The Standard [1903]

A New Engine And A New Speed Launch

by E. W. Graef

It gives me a great deal of pleasure to describe this new engine to our readers, as it is a new departure in the gasoline engine line, and is well worth your while to read if you want be up to date in engine lore. It is a very decided advance in marine gasoline engine construction, and puts the ordinary launch engine to shame when it comes to starting, stopping and reversing, and in the positive manner in which these operations tale place, with no labor connected with it; and I am not telling you a launch-engine-catalogue story, either, when I say, that it is as easily controlled as a steam engine, and practically in the same way. You pull a small control lever ahead, then turn on the air throttle valve, and the engine will start ahead; push the lever back and turn on the throttle and the engine will reverse; pull the lever in the central position, and the engine will stop; to get the different speeds ahead or astern, you manipulate a small spark lever in conjunction with the control lever already spoken of. One of the great advantages of this type of engine is that it is coupled direct to the propeller shaft, just as a steam engine is, and consequently is minus the reverse gear or reversible propeller so generally in use in maritime outfits. Then, again, the engine is not kept running while making a landing, but is stopped, started, slowed down, or reversed, just as a steam is, consequently doing away with that unpleasant vibration and noise that accompanies letting the engine run while the boat is at rest.

No doubt the near future will develop even the smaller sizes of gasoline engines in the same way, or at least do away with the cranking of the engine and the uncertainty of starting on the instant, which is so common in all makes now.

This new Standard engine shown in the picture is rated at 110 h.p. and will not be built in smaller sizes for the present, and even the larger ones to order only, as the firm intended to build their regular stock engine as in the past until the new engine has developed, and its small faults eliminated as fast as they show themselves, although i must say it works very nearly perfect now, as it has never refused to do any of the functions required of it, excepting in a race without the Leighton boat -- something got into the circulating pump, and they were compelled to stop the engine to remove the pump valves, otherwise it would have become overheated. This would have happened with any type of engine, so much stress need not be given to the incident, though, I make not of it to show the reason why the Leighton boat came in eight minutes ahead on a 13-mile, her time being 34 minutes and 53 seconds, and that of the Standard eight minutes more, she having been stopped about three minutes. it is quite evident that these two boats are close together in speed, although the Standard rates a little higher that the Leighton outfit, and would have to allow her a little time. It is, however, a question, which really is the faster, boat for boat? Either of them are able to make it interesting for most of the fast steam yachts.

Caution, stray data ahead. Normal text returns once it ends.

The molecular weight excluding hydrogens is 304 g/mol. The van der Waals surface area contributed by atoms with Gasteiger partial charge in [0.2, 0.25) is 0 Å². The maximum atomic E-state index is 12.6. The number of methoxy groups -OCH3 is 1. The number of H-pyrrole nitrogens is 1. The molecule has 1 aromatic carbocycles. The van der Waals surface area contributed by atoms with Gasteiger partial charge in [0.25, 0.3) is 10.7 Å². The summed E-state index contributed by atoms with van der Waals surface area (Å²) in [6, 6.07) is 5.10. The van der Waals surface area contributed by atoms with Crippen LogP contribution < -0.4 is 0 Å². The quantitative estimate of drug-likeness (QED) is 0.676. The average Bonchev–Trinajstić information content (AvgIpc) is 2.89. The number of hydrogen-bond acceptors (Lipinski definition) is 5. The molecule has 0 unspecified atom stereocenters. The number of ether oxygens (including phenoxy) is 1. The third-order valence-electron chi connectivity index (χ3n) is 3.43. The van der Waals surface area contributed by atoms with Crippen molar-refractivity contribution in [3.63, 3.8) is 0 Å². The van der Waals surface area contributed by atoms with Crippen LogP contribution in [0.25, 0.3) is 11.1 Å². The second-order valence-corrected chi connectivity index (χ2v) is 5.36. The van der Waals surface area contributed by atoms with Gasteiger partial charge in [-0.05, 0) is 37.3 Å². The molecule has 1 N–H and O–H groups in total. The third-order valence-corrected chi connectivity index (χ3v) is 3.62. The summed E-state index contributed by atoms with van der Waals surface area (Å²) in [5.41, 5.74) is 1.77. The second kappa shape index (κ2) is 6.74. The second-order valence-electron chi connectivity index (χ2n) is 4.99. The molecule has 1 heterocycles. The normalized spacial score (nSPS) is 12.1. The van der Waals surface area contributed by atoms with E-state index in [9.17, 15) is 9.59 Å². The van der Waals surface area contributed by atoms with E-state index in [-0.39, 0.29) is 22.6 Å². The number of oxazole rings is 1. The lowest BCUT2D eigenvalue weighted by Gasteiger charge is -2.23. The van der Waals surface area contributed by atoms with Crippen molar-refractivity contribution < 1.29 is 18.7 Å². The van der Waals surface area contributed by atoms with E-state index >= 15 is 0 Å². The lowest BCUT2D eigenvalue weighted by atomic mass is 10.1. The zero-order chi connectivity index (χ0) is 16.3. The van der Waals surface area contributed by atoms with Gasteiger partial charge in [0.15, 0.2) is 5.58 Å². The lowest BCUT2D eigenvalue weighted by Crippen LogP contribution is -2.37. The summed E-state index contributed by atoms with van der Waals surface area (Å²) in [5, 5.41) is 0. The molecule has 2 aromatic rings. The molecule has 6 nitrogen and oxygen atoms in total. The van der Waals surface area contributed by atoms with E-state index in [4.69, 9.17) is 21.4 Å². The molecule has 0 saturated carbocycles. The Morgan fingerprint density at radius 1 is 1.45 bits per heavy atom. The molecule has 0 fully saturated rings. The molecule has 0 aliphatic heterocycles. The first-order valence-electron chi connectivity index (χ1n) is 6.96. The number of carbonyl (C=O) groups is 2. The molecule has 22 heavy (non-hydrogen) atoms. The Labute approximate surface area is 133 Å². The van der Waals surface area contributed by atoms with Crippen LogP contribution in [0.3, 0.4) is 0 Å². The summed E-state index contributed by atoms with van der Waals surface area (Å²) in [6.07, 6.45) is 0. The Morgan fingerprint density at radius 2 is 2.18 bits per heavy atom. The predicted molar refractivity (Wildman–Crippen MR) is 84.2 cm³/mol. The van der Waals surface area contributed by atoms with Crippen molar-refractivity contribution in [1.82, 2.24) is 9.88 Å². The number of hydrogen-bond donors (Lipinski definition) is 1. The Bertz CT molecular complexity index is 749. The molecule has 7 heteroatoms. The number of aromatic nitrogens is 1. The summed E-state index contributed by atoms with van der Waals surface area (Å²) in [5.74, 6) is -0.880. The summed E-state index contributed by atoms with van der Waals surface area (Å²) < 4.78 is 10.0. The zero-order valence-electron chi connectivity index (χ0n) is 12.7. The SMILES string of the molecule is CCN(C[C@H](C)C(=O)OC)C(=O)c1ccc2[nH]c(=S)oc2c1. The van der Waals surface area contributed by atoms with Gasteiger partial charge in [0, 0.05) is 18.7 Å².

The following is a description of the new Standard engine, and I will go into the details enough to help the reader understand its operation -- that is, if they are at all familiar with gasoline engines -- and if you will look at the picture showing the starboard side of the engine it will help you understand while reading. Although there is no vaporizer shown, you will find the inlet to the supply pipe which runs along the top of all the valve chambers, the inlet being at about the middle of the second cylinder. The vaporizer is piped to this inlet, and is of a very special design, needing no regulating after being once set. There are six cylinders of eight inches in diameter, and of a uniform stroke of ten inches., and are cast in sets of three, being bolted together to look like one casting. The bed, including fly wheel, is seventy-seven inches long and twenty-four inches wide; the fly wheel is twenty-four inches in diameter; the length of engine from center of shaft is about thirty-eight inches, and is fifty inches from bottom of fly wheel to top of engine. The complete weight of the engine as shown in the picture is 3,200 pounds.